Which brings us to today when psychologists study physiology because they want to understand how bodily events affect our emotions, perceptions, memories, and behaviors. (Wade and Tavris 14) Psychologists, physicians, and other men and women of science are now working together to uncover new understandings of the relationships that exist between our behaviors and our body structures and functions.

In chapter 6 of our text, Body Rhythms and Mental States, Wade and Tavris discuss the connection between high levels of testosterone and antisocial behaviors. A study, cited by the authors, of over 4,000 men found that high levels of testosterone were associated with delinquency, drug use, abusiveness, and violence.

Wade and Tavris seem to downplay the role of testosterone in the making of the antisocial man. Our authors feel the body only provides the clay for our symptoms. Learning and culture mold the clay. The Ted Bundy?s of the world are not so much victims of their hormones as they are victims of their environment. I guess this means Wade and Tavris didn?t think ?Natural Born Killers? was a very good idea for a movie title. However, a recent study reported on in the September/October, 1997, issue of the Journal of Psychosomatic Medicine seems to suggest something to the contrary.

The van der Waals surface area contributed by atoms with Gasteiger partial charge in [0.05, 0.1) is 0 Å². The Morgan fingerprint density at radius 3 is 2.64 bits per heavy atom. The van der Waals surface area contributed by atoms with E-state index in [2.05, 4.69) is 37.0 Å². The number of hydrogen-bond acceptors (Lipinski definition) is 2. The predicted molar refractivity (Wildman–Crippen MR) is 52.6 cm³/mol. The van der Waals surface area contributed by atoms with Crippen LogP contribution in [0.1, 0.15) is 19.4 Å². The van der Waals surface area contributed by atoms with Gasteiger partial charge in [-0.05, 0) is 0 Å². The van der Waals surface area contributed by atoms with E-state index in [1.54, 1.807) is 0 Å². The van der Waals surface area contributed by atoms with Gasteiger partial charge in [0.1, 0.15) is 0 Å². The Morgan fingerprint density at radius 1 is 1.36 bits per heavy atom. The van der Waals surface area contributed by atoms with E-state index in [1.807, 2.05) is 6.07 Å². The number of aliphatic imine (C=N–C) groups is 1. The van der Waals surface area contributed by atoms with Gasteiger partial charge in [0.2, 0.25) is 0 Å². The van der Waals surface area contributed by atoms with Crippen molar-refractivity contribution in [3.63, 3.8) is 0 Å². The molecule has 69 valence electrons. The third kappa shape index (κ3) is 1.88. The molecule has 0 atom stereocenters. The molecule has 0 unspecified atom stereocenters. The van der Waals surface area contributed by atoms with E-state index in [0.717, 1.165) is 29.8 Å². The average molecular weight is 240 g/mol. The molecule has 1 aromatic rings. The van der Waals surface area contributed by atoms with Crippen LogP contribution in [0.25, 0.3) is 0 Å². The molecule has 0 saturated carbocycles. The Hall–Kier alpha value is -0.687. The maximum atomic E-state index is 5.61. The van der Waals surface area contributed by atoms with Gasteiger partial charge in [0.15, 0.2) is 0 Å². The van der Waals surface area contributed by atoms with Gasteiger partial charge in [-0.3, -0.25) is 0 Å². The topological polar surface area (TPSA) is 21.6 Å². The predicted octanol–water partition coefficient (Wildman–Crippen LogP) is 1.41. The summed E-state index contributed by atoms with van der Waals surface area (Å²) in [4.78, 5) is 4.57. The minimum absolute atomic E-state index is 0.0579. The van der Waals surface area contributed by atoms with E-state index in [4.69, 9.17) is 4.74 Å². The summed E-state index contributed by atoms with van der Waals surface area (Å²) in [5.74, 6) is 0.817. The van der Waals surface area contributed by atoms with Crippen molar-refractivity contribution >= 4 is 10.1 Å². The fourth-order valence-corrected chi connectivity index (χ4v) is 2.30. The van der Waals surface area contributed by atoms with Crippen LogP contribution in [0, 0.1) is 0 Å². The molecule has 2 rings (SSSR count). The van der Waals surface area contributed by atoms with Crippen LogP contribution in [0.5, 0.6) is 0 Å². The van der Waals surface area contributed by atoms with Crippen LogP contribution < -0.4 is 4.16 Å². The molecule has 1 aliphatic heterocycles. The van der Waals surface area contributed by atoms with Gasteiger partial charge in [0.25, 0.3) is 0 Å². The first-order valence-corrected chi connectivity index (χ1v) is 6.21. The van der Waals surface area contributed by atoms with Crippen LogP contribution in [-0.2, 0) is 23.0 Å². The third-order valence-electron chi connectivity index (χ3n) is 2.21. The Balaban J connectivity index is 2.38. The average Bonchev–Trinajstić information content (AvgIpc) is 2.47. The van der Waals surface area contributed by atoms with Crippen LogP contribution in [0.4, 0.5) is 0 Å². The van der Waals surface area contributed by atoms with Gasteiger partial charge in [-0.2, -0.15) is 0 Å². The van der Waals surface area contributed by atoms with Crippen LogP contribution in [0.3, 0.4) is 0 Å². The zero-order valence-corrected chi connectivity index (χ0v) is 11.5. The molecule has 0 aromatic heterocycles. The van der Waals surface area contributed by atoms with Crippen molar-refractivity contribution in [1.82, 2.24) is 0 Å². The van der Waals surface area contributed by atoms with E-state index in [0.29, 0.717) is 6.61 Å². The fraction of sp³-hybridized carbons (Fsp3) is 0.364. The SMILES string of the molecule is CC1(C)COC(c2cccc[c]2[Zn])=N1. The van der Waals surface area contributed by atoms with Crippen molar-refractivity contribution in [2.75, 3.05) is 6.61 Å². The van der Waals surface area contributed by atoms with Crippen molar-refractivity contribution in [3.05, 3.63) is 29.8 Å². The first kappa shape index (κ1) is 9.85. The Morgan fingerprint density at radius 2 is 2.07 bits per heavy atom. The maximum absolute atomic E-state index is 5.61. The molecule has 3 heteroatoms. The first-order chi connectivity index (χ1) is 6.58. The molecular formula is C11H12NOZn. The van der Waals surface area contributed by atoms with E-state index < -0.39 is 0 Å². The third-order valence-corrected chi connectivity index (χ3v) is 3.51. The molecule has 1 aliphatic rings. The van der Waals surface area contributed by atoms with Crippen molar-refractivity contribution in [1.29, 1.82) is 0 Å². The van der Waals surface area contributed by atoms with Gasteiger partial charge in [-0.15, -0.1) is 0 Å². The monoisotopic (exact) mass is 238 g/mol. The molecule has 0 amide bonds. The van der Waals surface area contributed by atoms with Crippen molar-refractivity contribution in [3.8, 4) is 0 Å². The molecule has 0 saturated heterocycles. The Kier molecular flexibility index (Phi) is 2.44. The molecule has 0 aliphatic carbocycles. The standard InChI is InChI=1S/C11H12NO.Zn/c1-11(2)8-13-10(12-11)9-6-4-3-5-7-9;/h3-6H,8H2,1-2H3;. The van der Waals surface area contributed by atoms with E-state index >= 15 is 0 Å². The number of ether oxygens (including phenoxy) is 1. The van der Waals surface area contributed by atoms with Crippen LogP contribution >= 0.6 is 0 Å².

Researchers in Georgia, fond as they must be of red Georgia clay, believe that the bodily clay of hormones may play a more significant role in the life of a killer than does the sculpting prowess of the environment that is seemingly favored by Wade and Tavris. The Georgia study sought to examine the link between the hormone, testosterone and violent behavior.